LISTENER QUESTIONS:

Setting your salary and showing the value of an in-house team

This episode answers listener questions about how to figure out what the salary if you should ask for on your next job interview and how to show your company the value of an in-house creative team. If you have questions you want answered ‘like’ The Crazy One podcast on Facebook, post them there and I will answer them in an upcoming show.


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Show Notes:

QUESTION ONE

The first question is from Jacquelyn Barnes. “Hello! I really enjoy this podcast. I have question that I’d love to hear you address in more depth. Back in your episode about interviews, you mentioned the importance of negotiation and understanding the business side of things. How would you suggest one go about discovering his or her value to a prospective employer and figuring out how much money to ask for? As a current student, I hope to walk into the job market with a solid understanding of this. I am entering a relatively small market in Spokane, Washington, and from what I can tell the salaries vary quite a bit from agency to agency, making it even harder for me to consider what a fair salary would be.”

THE BASICS

– Every position has a salary band. Makes sense and creates equality on the team
– These bands usually pretty wide salary range to allow for a lot of different experience levels but you want to understand where you sit in the band and how many bands there are in your team.
– HR or recruiters will usually place you between the bottom of the band and the 75% line and you actually want to be placed in this part of the band for a very important reason. If you are at the top of the band your salary will be stuck there until you are promoted.
– But you also want to understand how many bands there are on your team. Too few bands and it will be hard to get promoted. Too many bands and responsibilities will blur together.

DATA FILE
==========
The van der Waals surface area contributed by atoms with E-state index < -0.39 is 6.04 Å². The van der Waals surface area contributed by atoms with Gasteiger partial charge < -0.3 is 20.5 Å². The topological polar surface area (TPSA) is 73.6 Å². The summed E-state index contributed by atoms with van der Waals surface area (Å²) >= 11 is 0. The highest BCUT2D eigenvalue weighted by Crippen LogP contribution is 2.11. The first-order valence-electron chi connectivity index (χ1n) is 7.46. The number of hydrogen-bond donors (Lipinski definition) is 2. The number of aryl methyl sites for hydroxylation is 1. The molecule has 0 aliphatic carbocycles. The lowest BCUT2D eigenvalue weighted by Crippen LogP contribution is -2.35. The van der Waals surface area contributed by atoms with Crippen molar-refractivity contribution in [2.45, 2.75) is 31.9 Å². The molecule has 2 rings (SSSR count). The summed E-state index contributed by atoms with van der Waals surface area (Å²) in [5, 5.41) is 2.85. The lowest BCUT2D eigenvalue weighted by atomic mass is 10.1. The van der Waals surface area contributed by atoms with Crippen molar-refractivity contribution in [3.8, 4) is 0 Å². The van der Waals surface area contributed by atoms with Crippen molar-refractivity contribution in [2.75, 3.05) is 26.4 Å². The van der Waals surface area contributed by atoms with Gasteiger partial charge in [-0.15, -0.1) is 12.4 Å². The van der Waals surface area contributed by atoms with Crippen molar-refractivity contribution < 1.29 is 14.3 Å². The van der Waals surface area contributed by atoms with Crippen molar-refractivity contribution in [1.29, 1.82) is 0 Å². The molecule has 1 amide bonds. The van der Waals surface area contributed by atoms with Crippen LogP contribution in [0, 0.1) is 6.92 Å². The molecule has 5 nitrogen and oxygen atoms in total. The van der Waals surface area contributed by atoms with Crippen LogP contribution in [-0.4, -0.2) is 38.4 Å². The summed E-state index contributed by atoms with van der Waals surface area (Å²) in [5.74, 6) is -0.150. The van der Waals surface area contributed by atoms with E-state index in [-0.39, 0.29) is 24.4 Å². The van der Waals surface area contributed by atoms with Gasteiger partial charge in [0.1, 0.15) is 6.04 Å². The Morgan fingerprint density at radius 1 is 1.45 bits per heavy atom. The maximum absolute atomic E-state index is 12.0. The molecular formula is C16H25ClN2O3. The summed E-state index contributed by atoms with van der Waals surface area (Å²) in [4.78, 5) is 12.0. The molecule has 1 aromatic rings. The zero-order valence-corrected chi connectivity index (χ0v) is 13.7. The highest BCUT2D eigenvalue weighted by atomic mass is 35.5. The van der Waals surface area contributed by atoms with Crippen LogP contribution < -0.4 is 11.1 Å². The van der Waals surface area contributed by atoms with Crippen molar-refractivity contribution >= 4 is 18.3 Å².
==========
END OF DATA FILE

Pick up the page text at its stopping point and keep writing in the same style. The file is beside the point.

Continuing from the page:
– Be sure you start by understanding those two things to get your bearings to the position and the organization

THE VARIABLES

– Size of the market you want to work in will cause the salary and job requirements to vary wildly
– Big company / agency vs. small company / agency
– This gets a little backwards but small agencies may actually pay you more.

SETTING YOUR VALUE

– With all of these variables where do you start to find out what your salary should be?
– Glassdoor.com is the best resource I know of to start this process. Go to Salaries and then enter your job title and city.
– This will give you a starting point.

THE FREELANCE MISTAKE

– There is one REALLY common problem I see when creatives go from freelancing to full-time and try to figure out what their salary should be.
– Your full-time salary is not the hourly rate the company is paying X 40 hours X 52 weeks
– Full-time salaries includes benefits, insurance, 401K, etc. Freelance rates do not

NEGOTIATING

– Once you know what you think your value is then you have go about actually getting it when you negotiate your future salary
– You will try to get the most money while the company wants to get you for the least amount of money
– It is a negotiation – so negotiate. You can counter their offers to get more of what you want
– A word of warning – don’t fall in love with the first offer you get. This is a negotiation.
– But don’t be a diva. Be realistic because just like every phase of a job interview how you act says something to your potential future employer
– I think this is a really critical stage especially if you are going to be going into leadership. You can get a lot done and get things setup for success before you even start the job.

KNOW WHEN TO WALK AWAY

– Don’t underestimate the importance of this last critical stage of the process
– If I see someone with all kinds of crazy demands I will probably retract the negotiation because I don’t want those traits in someone on my team
– But also if you aren’t being treated fairly by your future employer, if they are playing games, etc. then walk away
– I think the way a company treats people during the interview process says A LOT about how they will be as an employer

QUESTION TWO

The next question is from Phil Swickard. “Hi Stephen. Thank you so much for sharing your experience and knowledge. I am a digital design/development leader in a large corporate environment, and my recent discovery of your podcast has been a spectacular find for me. Ep. 30 in particular was so inspiring that I listened to it twice. In that episode, you mention monetizing the value of your team in tangible ways to show their value to an organization. I am planning on comparing the cost of outsourcing creative work compared to keeping it in-house to my boss and leadership peers soon, and I was wondering if you had advice on the best way to do that. Any guidance you have would be greatly appreciated. Thanks again!”

HOW DO YOU SHOW THE VALUE OF YOUR TEAM?

Show the value in dollars, ideas and teaching creativity.

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